As robots became more and more mainstream robot-fighting contests gained popularity as an unsanctioned, sometimes illegal, sport. Amateur understanding of how to build and reconfigure existing designs of robot flourished in hundreds of thousands of backyards and workshops across the globe. The sport itself was called ‘Ironkill’.

After the fall of the God hammer nations and corporations ceased to exist. The skills of the surviving The Robots of Ironkill fighters came to the fore. The unstoppable metal warriors became guardians and protectors against the predations of raiders and cannibals. As communities re-established contact with one another disputes were settled by battle of champions between their Ironkill robots. As civilization returned Ironkill fighting leagues became increasingly formalized to avoid wasteful conflicts.

In the post-apocalypse world after the fall of the God hammer three factions emerged with very distinctive makes of robot.

The Americas

Robots from the Americas derive are heavily influenced by their predecessors built by the likes of Boston Dynamics and Lockheed Martin. Their roots in aerospace design mean they tend to be well-balanced, fairly agile designs capable of quick movements, leaping and even short flights in some cases. The Americas often produce the most human-looking robot designs with notably square-looking jaws, leading them to be generically nicknamed ‘Oscars’. Robots from the Americas tend to have large built-in weapons – sometimes including ranged ones like guns or rockets – more often than those made by other factions.

African Union

African Union robots are known for being strong and durable, making them formidable opponents in a long bout. Their limb and torso designs tend toward being more curved and organic-looking than those of the Americas or Greater Asia with sloping shoulders a characteristic feature. Intricate etching and engraving is commonly used to decorate African Union components, giving them a more textured look than the sleeker American and Asian types. African robots generally favor heavy melee attacks as their primary fighting style and have thick armor to survive long bouts.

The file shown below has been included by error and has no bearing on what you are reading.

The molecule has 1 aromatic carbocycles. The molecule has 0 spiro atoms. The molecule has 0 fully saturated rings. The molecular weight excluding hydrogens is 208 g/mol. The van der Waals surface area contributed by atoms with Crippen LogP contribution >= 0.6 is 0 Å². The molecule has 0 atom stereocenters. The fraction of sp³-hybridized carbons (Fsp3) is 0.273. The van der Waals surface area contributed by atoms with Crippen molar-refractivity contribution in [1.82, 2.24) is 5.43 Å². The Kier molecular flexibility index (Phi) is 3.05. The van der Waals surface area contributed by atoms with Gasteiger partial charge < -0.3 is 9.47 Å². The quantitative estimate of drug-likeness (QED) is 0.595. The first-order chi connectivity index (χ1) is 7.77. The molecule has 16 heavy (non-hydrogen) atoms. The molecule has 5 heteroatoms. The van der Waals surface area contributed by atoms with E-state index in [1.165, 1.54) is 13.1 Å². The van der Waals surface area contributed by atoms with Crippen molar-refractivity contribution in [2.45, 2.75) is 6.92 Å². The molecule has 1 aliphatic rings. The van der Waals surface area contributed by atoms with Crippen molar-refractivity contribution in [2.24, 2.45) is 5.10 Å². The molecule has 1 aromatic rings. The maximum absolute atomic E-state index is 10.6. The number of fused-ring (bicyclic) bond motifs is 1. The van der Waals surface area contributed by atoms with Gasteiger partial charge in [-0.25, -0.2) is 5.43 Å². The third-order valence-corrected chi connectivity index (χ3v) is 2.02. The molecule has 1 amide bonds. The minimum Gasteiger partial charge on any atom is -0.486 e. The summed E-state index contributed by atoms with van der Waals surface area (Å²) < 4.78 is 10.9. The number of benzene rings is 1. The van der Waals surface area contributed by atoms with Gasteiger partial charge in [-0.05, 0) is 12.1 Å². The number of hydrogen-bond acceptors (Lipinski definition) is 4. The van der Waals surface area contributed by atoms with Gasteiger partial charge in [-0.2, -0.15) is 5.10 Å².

Greater Asia

Greater Asia robots are the lightest and fastest models, excelling in short bouts where the number of strikes landed is important. Their heuristic software is also some of the most advanced and ‘learns’ at a higher rate than those of the Americas and the African Union. Stylistically Greater Asia robots are recognizable by their sharp edges and angles, with an emphasis on compact, ergonomic design. In combat Greater Asian robots tend to use their speed to their best advantage.


Just getting started ! the best boxing games

We want to create the best gaming experience on mobiles and tablets. – With this goal in mind we laid the foundations of Play Motion. Now three months, 10 team members, and hundreds of brainstorming sessions later, we are close to showing the world what will be our first the best boxing games.

And it’s not just the game that we are building, it’s an entire world – a near-future world of warriors of carbon and steel. This is a world where supremacy is decided by brutal combat.

We are still dotting the i’s and crossing the t’s and making sure we give you a fantastically well-designed and maddeningly fun game, ready to download.

We are eager to tell you more and we will. In fact, you can keep in touch via our social channels (We are on Facebook, Twitter and Linkedin) for our future updates. For now, here is a sneak peek of our favourite character from the game. (Yes, we are little biased towards him)


Sumoist Noodle - Play Motion


The future looks promising. We are excited. We have just begun our journey.